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Alumni Spotlight: His Charity Lets You Literally Fight for a Cure

Haymakers for Hope is giving everyday people the chance to fight back against cancer by stepping into the boxing ring and competing in charity matches that raise both money and awareness for cancer research. The high-end fights are the real deal, featuring cheering crowds numbering in the thousands, trained boxing referees and judges calling the matches, and even ring-card girls, cancer survivors themselves, appearing in between rounds.

Co-founder Andrew Myerson (CBA ’05) got the idea for this Boston-based nonprofit in fall 2009. At the time, he was working in the asset management division of Goldman Sachs in New York City. He noticed that he and others often donated money to colleagues training for upcoming marathons. The training in Myerson’s sports of choice, boxing and mixed martial arts, is no less grueling in its physical and emotional demands.

“I took a step back and asked myself why I was donating to their marathons,” he recalls. “It wasn’t about where they finished. It was to urge them through the training process, which many say is the actual hardest part of the marathon. I thought, ‘Wouldn’t it be nice if we could apply the same principles to boxing?’”

Myerson teamed up with Julie Anne Kelly, defending champion of the New York City Golden Gloves and a Hodgkin’s lymphoma survivor. The two trained together and competed in the Golden Gloves tournament — Kelly won it all — and raised $5,000 in their first week. “I found that people were extremely generous with their donations and were very excited to see me get punched in the face,” Myerson says.

Haymakers for Hope was born. Two years later, it hosted its first major event, a boxing match and gala at the Castle at The Park Plaza Hotel in Boston that was attended by more than 1,000 people and raised $190,000 for Dana Farber and the Jimmy Fund. Since then, a limited number of fights have been held in Boston and New York, and more are planned in those cities, as well as an upcoming match in Los Angeles. To date, Haymakers for Hope has raised more than $2.2 million, and Myerson and the charity have been featured in national media including The Wall Street Journal, The Huffington Post, and Inc. magazine.

“I was offered a big promotion at work at the time of our first big event,” he says. “I had to make a decision. I thought Haymakers for Hope had a lot of momentum and felt compelled to see things through. I decided to grow it into something special and to do that I’d need to do it full time.”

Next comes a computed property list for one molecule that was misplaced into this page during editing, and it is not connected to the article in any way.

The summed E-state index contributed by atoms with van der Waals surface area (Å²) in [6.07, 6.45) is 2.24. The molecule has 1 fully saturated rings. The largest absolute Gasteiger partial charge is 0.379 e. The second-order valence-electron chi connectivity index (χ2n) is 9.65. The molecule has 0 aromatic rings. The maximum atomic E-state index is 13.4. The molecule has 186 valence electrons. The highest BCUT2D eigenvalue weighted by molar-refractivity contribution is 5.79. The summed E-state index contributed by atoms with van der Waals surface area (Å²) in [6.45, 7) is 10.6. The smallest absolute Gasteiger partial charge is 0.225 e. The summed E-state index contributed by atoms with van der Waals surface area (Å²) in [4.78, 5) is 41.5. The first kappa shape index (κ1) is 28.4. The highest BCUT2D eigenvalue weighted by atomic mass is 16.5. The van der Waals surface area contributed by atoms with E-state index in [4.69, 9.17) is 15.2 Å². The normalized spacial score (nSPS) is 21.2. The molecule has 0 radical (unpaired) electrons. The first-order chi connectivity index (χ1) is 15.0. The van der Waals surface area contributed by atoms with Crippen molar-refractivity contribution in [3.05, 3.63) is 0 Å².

While a student at Pitt’s College of Business Administration, Myerson majored in finance and minored in economics. He was one of the first members of the school’s newly established entrepreneurship club and served on the CBA Student Council. Today he is continuing his education through the MBA program at the MIT Sloan School of Management.

After graduating from CBA, Myerson was part of the derivatives team in the Boston office of the boutique investment firm Brown Brothers Harriman & Co. He then joined Goldman Sachs and spent four years there until the call of Haymakers for Hope set him on a new path.

The beauty of Haymakers for Hope, he says, is that it gives regular people with no boxing experience the chance to lace up the gloves.  Past participants have been young and old, fit and overweight. They have been Wall Street bankers, lawyers, doctors, research scientists, firefighters, policemen, teachers, stay-at-home-moms, writers, and graphic designers. The athletic skill level has ranged from one participant who was a former NFL starter to people who have never participated in organized sports.

All participants train professionally. Haymakers for Hope connects them with a gym and trainer. That’s where the real grind, over multiple months, begins. “The training is pretty much like the movie Rocky. People jump rope, hit the heavy bag, get in the ring to spar with people, do all sorts of running and training,” Myerson says.

The fights themselves are three rounds, like the Olympics. When the bell is rung and the fight begins, all bets are off. The sweet science, as boxing is called, demands that the fighter act, adapt, and act again, under intense pressure the whole time. This is part of why Myerson loves it and why Haymakers for Hope has been so successful in raising money to fight cancer.

“Sports are a conduit to raise money for good causes. It’s great to see like-minded people coming together to make a difference,” he says.